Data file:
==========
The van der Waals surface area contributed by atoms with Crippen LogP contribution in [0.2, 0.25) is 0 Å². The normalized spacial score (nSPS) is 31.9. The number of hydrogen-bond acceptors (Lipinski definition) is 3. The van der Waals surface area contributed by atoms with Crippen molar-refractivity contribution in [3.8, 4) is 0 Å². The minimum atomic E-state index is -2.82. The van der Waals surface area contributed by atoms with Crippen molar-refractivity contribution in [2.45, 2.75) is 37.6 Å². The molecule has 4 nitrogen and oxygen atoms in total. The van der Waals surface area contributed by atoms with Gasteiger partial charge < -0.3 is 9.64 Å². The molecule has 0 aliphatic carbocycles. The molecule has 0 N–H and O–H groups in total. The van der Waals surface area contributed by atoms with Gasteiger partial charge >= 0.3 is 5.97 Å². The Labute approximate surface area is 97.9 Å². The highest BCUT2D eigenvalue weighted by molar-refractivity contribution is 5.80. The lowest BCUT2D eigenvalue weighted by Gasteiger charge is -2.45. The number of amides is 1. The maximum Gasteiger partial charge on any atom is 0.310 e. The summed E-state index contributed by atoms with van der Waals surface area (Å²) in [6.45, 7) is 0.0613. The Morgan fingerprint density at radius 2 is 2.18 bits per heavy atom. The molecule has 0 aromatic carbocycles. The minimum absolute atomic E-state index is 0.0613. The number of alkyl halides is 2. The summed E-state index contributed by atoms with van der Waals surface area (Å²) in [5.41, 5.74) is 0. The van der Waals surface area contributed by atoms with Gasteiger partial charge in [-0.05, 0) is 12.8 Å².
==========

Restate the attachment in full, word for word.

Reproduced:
The van der Waals surface area contributed by atoms with Crippen LogP contribution in [0.2, 0.25) is 0 Å². The normalized spacial score (nSPS) is 31.9. The number of hydrogen-bond acceptors (Lipinski definition) is 3. The van der Waals surface area contributed by atoms with Crippen molar-refractivity contribution in [3.8, 4) is 0 Å². The minimum atomic E-state index is -2.82. The van der Waals surface area contributed by atoms with Crippen molar-refractivity contribution in [2.45, 2.75) is 37.6 Å². The molecule has 4 nitrogen and oxygen atoms in total. The van der Waals surface area contributed by atoms with Gasteiger partial charge < -0.3 is 9.64 Å². The molecule has 0 aliphatic carbocycles. The molecule has 0 N–H and O–H groups in total. The van der Waals surface area contributed by atoms with Gasteiger partial charge >= 0.3 is 5.97 Å². The Labute approximate surface area is 97.9 Å². The highest BCUT2D eigenvalue weighted by molar-refractivity contribution is 5.80. The lowest BCUT2D eigenvalue weighted by Gasteiger charge is -2.45. The number of amides is 1. The maximum Gasteiger partial charge on any atom is 0.310 e. The summed E-state index contributed by atoms with van der Waals surface area (Å²) in [6.45, 7) is 0.0613. The Morgan fingerprint density at radius 2 is 2.18 bits per heavy atom. The molecule has 0 aromatic carbocycles. The minimum absolute atomic E-state index is 0.0613. The number of alkyl halides is 2. The summed E-state index contributed by atoms with van der Waals surface area (Å²) in [5.41, 5.74) is 0. The van der Waals surface area contributed by atoms with Gasteiger partial charge in [-0.05, 0) is 12.8 Å².